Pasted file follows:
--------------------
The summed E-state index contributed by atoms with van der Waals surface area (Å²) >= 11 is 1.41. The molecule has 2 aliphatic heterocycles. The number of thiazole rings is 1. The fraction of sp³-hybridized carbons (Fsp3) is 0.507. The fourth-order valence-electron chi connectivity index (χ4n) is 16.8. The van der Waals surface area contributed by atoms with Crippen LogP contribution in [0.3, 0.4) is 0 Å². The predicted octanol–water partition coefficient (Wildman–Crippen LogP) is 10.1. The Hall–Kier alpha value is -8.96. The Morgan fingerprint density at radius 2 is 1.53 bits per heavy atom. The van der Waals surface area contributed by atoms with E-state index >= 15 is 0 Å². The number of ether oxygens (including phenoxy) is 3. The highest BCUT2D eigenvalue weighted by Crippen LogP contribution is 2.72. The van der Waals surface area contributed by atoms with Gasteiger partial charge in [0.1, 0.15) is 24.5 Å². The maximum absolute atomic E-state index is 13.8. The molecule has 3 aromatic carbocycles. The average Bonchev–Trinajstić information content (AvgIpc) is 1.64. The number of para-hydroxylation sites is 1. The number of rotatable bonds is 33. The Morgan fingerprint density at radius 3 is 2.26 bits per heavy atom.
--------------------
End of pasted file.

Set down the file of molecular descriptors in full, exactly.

The summed E-state index contributed by atoms with van der Waals surface area (Å²) >= 11 is 1.41. The molecule has 2 aliphatic heterocycles. The number of thiazole rings is 1. The fraction of sp³-hybridized carbons (Fsp3) is 0.507. The fourth-order valence-electron chi connectivity index (χ4n) is 16.8. The van der Waals surface area contributed by atoms with Crippen LogP contribution in [0.3, 0.4) is 0 Å². The predicted octanol–water partition coefficient (Wildman–Crippen LogP) is 10.1. The Hall–Kier alpha value is -8.96. The Morgan fingerprint density at radius 2 is 1.53 bits per heavy atom. The van der Waals surface area contributed by atoms with E-state index >= 15 is 0 Å². The number of ether oxygens (including phenoxy) is 3. The highest BCUT2D eigenvalue weighted by Crippen LogP contribution is 2.72. The van der Waals surface area contributed by atoms with Gasteiger partial charge in [0.1, 0.15) is 24.5 Å². The maximum absolute atomic E-state index is 13.8. The molecule has 3 aromatic carbocycles. The average Bonchev–Trinajstić information content (AvgIpc) is 1.64. The number of para-hydroxylation sites is 1. The number of rotatable bonds is 33. The Morgan fingerprint density at radius 3 is 2.26 bits per heavy atom.